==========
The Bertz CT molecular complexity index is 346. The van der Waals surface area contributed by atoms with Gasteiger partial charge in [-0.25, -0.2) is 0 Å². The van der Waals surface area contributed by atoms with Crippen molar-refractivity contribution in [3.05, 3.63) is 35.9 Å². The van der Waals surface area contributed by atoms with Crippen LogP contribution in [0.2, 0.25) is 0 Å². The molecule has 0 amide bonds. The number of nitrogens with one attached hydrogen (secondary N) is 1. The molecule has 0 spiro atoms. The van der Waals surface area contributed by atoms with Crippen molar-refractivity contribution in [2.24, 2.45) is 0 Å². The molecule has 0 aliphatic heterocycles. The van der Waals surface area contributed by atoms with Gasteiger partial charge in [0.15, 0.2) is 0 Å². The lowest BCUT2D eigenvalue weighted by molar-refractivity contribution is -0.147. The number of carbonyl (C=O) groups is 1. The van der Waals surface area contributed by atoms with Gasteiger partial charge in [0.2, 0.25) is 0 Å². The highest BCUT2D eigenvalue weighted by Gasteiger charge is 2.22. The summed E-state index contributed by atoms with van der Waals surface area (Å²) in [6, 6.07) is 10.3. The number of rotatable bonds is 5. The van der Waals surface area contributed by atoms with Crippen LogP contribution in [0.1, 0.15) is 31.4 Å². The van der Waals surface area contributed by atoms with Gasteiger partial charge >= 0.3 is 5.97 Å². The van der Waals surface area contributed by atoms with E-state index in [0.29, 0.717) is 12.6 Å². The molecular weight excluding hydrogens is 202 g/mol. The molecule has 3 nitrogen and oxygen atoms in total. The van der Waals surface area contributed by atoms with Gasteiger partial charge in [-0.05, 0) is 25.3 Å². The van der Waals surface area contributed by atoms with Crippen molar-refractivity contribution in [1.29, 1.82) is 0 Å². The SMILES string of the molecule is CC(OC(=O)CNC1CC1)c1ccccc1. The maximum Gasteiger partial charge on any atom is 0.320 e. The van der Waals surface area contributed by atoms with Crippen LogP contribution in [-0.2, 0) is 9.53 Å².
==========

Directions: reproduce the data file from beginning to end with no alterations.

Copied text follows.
The Bertz CT molecular complexity index is 346. The van der Waals surface area contributed by atoms with Gasteiger partial charge in [-0.25, -0.2) is 0 Å². The van der Waals surface area contributed by atoms with Crippen molar-refractivity contribution in [3.05, 3.63) is 35.9 Å². The van der Waals surface area contributed by atoms with Crippen LogP contribution in [0.2, 0.25) is 0 Å². The molecule has 0 amide bonds. The number of nitrogens with one attached hydrogen (secondary N) is 1. The molecule has 0 spiro atoms. The van der Waals surface area contributed by atoms with Crippen molar-refractivity contribution in [2.24, 2.45) is 0 Å². The molecule has 0 aliphatic heterocycles. The van der Waals surface area contributed by atoms with Gasteiger partial charge in [0.15, 0.2) is 0 Å². The lowest BCUT2D eigenvalue weighted by molar-refractivity contribution is -0.147. The number of carbonyl (C=O) groups is 1. The van der Waals surface area contributed by atoms with Gasteiger partial charge in [0.2, 0.25) is 0 Å². The highest BCUT2D eigenvalue weighted by Gasteiger charge is 2.22. The summed E-state index contributed by atoms with van der Waals surface area (Å²) in [6, 6.07) is 10.3. The number of rotatable bonds is 5. The van der Waals surface area contributed by atoms with Crippen LogP contribution in [0.1, 0.15) is 31.4 Å². The van der Waals surface area contributed by atoms with Gasteiger partial charge >= 0.3 is 5.97 Å². The van der Waals surface area contributed by atoms with E-state index in [0.29, 0.717) is 12.6 Å². The molecular weight excluding hydrogens is 202 g/mol. The molecule has 3 nitrogen and oxygen atoms in total. The van der Waals surface area contributed by atoms with Gasteiger partial charge in [-0.05, 0) is 25.3 Å². The van der Waals surface area contributed by atoms with Crippen molar-refractivity contribution in [1.29, 1.82) is 0 Å². The SMILES string of the molecule is CC(OC(=O)CNC1CC1)c1ccccc1. The maximum Gasteiger partial charge on any atom is 0.320 e. The van der Waals surface area contributed by atoms with Crippen LogP contribution in [-0.2, 0) is 9.53 Å².